D. B. Pritchard: Brain Games: World's Best Games for Two
Saturday, 22nd October 2011
I'm looking at this book very much from a board gamer's perspective, but the book covers card games and pen-and-paper games equally well. This book isn't one of those that attempts to pack as many games as possible between the covers. It has just 33 games. But for each of these games it goes into much detail about play, and attempts to outline strategy or tactics for each one.
Each chapter starts with an outline of the game's history, amounting to a couple of paragraphs or so. It does not therefore go into the more interesting details of the game's history, but moves quickly on to play. That section is a narrative rather than a bullet point list of rules, so makes easy reading. After the rules have been introduced there follows a discussion of strategy. Finally, variants are discussed (even if there are none!).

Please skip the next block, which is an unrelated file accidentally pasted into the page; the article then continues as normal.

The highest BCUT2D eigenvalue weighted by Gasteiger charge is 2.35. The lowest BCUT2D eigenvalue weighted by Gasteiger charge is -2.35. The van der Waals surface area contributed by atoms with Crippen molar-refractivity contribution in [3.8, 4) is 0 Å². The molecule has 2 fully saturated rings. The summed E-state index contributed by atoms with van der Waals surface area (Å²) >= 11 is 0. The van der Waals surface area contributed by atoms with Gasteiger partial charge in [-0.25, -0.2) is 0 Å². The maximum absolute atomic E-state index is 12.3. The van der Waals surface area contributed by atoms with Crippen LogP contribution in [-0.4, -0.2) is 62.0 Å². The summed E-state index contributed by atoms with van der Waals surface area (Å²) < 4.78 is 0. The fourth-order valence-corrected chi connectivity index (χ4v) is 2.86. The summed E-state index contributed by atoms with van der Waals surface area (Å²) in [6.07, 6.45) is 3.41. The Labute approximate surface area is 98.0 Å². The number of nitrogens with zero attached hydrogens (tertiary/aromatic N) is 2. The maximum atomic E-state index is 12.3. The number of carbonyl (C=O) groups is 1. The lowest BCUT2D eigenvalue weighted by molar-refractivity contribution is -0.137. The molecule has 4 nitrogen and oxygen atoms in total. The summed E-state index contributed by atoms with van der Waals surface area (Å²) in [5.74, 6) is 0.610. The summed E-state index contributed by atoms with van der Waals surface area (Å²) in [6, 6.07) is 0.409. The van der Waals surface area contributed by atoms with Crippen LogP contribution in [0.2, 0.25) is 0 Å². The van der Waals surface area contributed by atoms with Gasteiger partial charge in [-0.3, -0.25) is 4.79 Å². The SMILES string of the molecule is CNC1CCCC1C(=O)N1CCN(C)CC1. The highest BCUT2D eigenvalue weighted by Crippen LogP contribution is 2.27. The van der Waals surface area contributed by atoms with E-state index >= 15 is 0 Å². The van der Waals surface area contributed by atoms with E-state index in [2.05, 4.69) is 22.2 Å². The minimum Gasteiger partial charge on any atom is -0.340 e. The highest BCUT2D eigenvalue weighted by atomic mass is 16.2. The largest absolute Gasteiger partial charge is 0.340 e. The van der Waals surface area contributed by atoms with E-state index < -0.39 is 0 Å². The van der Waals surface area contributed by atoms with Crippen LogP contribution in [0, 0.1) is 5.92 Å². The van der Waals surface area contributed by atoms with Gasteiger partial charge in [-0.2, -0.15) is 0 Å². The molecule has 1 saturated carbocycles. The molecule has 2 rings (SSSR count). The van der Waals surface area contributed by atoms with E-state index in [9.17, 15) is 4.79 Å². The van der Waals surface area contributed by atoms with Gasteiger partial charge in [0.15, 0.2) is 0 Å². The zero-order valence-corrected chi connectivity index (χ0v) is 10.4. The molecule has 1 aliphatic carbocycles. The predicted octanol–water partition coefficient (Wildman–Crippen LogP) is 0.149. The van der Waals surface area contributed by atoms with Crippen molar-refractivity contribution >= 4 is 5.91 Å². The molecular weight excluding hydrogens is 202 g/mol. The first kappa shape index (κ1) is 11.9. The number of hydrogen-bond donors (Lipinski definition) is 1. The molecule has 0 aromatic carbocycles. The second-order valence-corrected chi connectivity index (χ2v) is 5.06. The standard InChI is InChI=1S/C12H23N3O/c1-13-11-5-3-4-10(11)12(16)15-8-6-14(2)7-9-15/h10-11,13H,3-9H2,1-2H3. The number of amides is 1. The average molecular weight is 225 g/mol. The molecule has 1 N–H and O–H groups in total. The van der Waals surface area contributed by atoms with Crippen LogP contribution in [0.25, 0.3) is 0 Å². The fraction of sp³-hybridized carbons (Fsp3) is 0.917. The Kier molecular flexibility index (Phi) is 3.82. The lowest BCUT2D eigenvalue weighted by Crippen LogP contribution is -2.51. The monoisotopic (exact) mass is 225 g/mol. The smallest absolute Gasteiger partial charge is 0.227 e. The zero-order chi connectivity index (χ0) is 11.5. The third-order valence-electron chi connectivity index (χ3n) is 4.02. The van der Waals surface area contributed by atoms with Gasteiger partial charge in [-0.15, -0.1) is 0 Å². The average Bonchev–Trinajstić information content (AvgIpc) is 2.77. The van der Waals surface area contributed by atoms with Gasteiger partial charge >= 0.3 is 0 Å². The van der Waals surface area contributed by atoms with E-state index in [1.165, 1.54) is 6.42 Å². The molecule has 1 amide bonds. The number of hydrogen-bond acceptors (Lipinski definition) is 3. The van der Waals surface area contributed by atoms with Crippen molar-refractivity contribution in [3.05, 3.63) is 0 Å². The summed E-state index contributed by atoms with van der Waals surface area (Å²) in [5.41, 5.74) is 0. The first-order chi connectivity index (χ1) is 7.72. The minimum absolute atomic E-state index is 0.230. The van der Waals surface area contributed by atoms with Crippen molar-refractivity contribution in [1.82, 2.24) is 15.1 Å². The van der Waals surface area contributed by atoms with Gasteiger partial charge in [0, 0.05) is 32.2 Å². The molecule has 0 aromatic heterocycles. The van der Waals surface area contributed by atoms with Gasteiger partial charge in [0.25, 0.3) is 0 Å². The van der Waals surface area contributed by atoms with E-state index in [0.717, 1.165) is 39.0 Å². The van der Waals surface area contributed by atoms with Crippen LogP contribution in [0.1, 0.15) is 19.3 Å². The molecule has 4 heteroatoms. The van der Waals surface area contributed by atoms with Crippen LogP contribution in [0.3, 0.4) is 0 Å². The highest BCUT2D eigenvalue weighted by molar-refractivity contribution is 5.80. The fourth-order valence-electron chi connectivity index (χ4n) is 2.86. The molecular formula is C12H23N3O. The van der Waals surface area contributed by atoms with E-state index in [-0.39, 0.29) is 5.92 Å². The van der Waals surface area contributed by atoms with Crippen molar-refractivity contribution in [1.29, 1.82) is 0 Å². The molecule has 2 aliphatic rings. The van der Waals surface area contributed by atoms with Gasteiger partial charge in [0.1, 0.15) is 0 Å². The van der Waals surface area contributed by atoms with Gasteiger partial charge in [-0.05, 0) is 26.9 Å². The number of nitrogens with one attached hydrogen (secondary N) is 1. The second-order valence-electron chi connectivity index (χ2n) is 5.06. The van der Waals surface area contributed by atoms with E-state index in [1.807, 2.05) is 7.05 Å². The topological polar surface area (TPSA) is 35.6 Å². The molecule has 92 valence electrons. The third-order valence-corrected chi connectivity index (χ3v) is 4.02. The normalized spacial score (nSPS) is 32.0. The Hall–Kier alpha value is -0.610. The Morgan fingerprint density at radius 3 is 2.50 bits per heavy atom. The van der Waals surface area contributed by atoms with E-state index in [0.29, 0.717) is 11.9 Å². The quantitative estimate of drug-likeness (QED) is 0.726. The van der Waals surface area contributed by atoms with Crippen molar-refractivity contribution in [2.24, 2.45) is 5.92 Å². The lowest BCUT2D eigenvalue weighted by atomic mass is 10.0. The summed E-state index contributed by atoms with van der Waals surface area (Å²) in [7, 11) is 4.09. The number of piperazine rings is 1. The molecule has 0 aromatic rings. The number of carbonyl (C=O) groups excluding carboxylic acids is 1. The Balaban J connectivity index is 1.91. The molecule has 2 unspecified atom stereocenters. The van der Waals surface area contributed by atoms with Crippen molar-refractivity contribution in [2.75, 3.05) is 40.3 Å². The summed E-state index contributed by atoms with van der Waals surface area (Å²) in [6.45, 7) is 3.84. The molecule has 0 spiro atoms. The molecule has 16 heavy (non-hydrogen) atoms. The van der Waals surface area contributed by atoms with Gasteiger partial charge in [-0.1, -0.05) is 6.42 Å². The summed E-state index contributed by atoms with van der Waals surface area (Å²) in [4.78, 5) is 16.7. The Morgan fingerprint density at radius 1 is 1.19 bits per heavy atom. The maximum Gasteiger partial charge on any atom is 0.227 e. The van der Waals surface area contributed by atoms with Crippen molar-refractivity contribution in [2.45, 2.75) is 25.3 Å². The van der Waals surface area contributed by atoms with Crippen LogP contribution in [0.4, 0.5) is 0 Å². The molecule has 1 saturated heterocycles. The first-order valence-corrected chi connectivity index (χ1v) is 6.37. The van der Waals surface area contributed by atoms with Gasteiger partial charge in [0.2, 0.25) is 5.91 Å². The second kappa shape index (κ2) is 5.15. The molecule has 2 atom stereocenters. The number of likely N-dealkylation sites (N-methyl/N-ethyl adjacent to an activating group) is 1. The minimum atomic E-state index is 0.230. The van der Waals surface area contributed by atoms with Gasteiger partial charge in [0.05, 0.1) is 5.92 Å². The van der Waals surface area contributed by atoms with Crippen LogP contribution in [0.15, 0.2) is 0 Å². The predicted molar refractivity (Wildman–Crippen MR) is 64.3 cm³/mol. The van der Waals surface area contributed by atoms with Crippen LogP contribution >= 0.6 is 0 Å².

The niche that this book fills is not so much the person who wants a vast array of games at their disposal, but the person who wants to play one of the listed games but to avoid the most rudimentary of beginners' mistakes. Pritchard doesn't go into great strategic depth with any of the games, but gives some pointers on good moves at certain stages of the game: moves which are obvious with hindsight but not always thought of by the novice player. Examples include securing the bar point in backgammon, or vacating the back left corner in draughts before any of the other squares on the back row.
This book sells very cheaply at the time of writing. It won't increase the reader's breadth of knowledge of traditional games, nor depth of historical background, but it will be a great help in bringing out the depth of play, particularly in lesser-known games like fanorona and nine men's morris where a deeper examination of strategy will be difficult to find.